The call, which calls for about twenty retired generals, a hundred, most of them retired senior officers, and more than a thousand soldiers, Emmanuel Macron to represent patriotism, appeared in the right-wing weekly Valeurs Actuelles on April 21, the late President de Charles on the 60th anniversary of the attempted coup.
But in France, the issue of racism and the colonial past has been the subject of heated debate in recent weeks, highlighted primarily by younger, non-white French activists. The generals strongly criticized the movement, saying it “incites hatred between societies” by seeking to topple the statues of historical figures associated with the colonial era. And in their letter they denounced “Islamism and the hordes of the suburbs” that forced part of the country “under unconstitutional beliefs.” And they indicated that they are “ready to support politicians interested in preserving the homeland.”
French Defense Minister Florence Parly condemned the authors and signatories of the letter and indicated that the signatories to the crew would be punished as France is expected to remain neutral on political issues. He also stressed that the majority of the French army remains loyal to the state and politically neutral.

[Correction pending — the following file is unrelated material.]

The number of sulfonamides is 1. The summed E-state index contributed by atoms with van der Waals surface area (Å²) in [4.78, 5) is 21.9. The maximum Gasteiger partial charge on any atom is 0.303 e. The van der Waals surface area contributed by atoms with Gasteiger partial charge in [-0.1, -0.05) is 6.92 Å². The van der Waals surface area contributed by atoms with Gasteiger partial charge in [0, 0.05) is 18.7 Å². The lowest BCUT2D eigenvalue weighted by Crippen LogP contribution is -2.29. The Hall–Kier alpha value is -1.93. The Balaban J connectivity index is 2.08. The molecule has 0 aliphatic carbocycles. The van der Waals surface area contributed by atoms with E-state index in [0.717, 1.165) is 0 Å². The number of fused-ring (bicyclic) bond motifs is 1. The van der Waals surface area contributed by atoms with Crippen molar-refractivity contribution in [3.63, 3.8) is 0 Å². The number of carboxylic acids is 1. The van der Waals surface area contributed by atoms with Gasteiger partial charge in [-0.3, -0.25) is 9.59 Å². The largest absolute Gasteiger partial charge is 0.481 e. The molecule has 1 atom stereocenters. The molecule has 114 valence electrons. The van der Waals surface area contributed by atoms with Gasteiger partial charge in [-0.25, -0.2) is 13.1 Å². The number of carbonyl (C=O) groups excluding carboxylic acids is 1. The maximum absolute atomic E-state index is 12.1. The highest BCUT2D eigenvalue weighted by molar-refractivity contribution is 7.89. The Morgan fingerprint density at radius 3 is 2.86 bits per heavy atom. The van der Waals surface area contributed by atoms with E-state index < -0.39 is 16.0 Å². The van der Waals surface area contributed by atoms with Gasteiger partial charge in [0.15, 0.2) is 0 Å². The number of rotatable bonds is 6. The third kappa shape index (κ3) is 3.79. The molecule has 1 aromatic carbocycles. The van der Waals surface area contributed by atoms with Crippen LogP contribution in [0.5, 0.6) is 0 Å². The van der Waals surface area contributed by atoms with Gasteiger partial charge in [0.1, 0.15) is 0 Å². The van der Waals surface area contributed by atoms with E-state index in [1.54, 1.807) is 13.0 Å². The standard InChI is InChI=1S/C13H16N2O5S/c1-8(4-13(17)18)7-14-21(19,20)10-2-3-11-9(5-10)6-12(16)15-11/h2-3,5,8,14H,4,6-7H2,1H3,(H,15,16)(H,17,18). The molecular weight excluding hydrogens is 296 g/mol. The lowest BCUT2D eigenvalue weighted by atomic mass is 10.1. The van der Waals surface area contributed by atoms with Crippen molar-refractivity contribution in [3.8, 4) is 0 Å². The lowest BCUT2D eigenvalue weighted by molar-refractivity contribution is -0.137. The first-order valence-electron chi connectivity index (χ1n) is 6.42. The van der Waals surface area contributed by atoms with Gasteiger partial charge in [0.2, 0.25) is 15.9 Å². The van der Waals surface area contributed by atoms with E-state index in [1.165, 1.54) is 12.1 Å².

The fact that military commanders criticize the French leadership is an extremely rare, but not unprecedented case. Earlier, Pierre de Villiers resigned as chief of staff and criticized President Macron in protest against the army’s budget cut. The former chief of staff is also likely to run in the presidential election next year.
Soldiers were also assured of their support for Marine Le Pen, who currently has the best chance of entering the second round of next year’s presidential election in France and competing with Emmanuel Macron for the presidency. In this regard, Le Pen asked the protesting soldiers to join his election campaign and vote for him next year.
Cover photo source: Estelle Ruiz / NurPhoto via Getty Images